committed to recognizing and supporting underrepresented voices past and present
Diversity, Equity & Inclusion
The William L. Clements Library is committed to actively supporting underrepresented voices from the past and in the present throughout the Library’s collections, community, and operations. We fully support the University’s commitment to Diversity, Equity & Inclusion (https://diversity.umich.edu), and will continue ongoing assessment and response in conjunction with University-wide efforts.
The full version of the Clements DEI plan is available here:
We encourage anyone to contact the library with questions, suggestions or concerns at email@example.com
Clements Library Statement on Injustice
The United States has its roots in interconnected systems of racial oppression and economic inequality, as well as in protest against excessive police power. Systematic violence against Black people in what is now the United States has continued unabated since 1619, with George Floyd, Ahmaud Arbery, and Breonna Taylor among its most recent victims. The staff of the Clements Library shares in the outrage over their killings and grieves at their loss.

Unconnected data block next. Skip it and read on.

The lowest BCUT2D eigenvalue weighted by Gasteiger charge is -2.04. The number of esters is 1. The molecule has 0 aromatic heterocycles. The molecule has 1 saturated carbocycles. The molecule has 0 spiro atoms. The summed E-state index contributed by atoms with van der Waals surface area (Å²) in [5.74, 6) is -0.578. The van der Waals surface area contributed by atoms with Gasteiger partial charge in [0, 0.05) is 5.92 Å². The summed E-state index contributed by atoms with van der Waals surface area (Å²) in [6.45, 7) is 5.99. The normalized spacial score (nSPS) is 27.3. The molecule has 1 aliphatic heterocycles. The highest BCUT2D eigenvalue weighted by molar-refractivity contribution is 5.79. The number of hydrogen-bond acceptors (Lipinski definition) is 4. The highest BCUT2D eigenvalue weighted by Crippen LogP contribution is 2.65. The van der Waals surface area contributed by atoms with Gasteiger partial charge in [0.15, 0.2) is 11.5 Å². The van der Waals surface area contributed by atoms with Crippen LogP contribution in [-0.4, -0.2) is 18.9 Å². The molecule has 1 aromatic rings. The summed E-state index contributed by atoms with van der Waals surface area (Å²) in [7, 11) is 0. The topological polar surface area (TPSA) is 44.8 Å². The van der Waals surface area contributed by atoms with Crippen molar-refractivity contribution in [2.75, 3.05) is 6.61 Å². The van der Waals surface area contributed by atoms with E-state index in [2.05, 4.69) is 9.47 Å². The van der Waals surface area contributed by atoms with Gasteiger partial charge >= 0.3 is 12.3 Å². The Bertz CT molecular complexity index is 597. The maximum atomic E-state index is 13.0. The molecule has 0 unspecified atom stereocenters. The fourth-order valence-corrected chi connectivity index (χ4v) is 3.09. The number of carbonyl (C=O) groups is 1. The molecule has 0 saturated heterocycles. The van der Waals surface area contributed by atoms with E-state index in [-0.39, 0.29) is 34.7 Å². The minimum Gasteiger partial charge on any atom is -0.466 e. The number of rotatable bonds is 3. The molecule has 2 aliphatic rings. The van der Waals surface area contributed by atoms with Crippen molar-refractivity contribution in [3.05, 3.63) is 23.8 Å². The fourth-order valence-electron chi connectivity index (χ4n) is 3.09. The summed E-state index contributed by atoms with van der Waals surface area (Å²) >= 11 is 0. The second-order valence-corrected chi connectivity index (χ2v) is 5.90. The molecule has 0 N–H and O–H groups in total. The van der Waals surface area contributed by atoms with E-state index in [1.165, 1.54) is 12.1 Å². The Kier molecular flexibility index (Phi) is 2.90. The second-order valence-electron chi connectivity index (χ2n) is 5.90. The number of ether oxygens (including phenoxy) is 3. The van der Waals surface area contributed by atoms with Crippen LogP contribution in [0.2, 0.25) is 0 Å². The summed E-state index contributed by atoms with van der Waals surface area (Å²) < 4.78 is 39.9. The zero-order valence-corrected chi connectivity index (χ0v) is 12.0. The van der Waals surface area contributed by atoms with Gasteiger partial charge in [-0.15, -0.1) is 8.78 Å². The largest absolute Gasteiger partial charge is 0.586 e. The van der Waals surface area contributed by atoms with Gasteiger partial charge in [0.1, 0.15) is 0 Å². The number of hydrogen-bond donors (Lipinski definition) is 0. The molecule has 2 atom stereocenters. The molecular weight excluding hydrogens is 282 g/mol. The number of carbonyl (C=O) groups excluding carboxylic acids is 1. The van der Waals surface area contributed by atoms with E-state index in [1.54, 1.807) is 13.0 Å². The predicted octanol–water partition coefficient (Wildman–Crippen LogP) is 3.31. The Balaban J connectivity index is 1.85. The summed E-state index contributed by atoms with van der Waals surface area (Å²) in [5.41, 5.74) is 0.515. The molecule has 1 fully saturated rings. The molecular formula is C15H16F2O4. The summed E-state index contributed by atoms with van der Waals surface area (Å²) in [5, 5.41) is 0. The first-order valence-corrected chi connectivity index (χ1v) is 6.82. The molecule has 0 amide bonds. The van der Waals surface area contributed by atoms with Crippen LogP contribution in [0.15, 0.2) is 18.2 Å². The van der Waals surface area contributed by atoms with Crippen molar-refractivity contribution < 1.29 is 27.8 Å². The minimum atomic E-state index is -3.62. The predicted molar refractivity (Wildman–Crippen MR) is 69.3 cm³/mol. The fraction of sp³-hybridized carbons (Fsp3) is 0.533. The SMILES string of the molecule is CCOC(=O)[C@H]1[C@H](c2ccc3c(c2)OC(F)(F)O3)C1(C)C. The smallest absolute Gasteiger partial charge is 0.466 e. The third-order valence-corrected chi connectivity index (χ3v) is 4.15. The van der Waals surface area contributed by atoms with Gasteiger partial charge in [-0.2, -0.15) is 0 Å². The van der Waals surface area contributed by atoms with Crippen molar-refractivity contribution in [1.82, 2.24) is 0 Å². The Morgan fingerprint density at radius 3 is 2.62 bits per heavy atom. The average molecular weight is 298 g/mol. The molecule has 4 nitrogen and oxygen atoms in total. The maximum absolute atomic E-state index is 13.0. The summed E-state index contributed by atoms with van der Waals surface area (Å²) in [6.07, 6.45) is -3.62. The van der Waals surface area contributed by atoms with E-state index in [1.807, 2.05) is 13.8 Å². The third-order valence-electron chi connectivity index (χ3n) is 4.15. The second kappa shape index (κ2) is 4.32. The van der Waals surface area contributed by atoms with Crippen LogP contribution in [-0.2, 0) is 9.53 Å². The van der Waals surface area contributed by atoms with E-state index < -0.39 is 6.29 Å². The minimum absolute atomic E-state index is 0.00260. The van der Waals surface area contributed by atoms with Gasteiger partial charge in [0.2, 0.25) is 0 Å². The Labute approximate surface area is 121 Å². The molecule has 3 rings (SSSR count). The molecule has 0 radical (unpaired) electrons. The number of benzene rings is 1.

The Clements Library exists to collect, preserve, and make available primary materials that permit a full and honest recounting of all aspects of the American story. But we also bear the responsibility for examining our own institution’s history of fostering practices of collecting and scholarship that excluded the experiences and contributions of Black people. The staff of the Clements Library are committed to supporting research and scholarship that honors and elevates the experiences of those whose voices have been doubly silenced—first during their own lives, and again by later generations of collectors and scholars. We understand that we have a responsibility to the community of which we are a part, and commit to reaching out to partners to ask how we can be of service. But first and foremost, we pledge to listen. We also commit to ensuring that everyone—at the University of Michigan, in Ann Arbor, around the state, and across the nation—experiences a feeling of true welcome at the Clements Library when they visit to study, research, and use our collections as part of the larger work of confronting our past and building a more just future.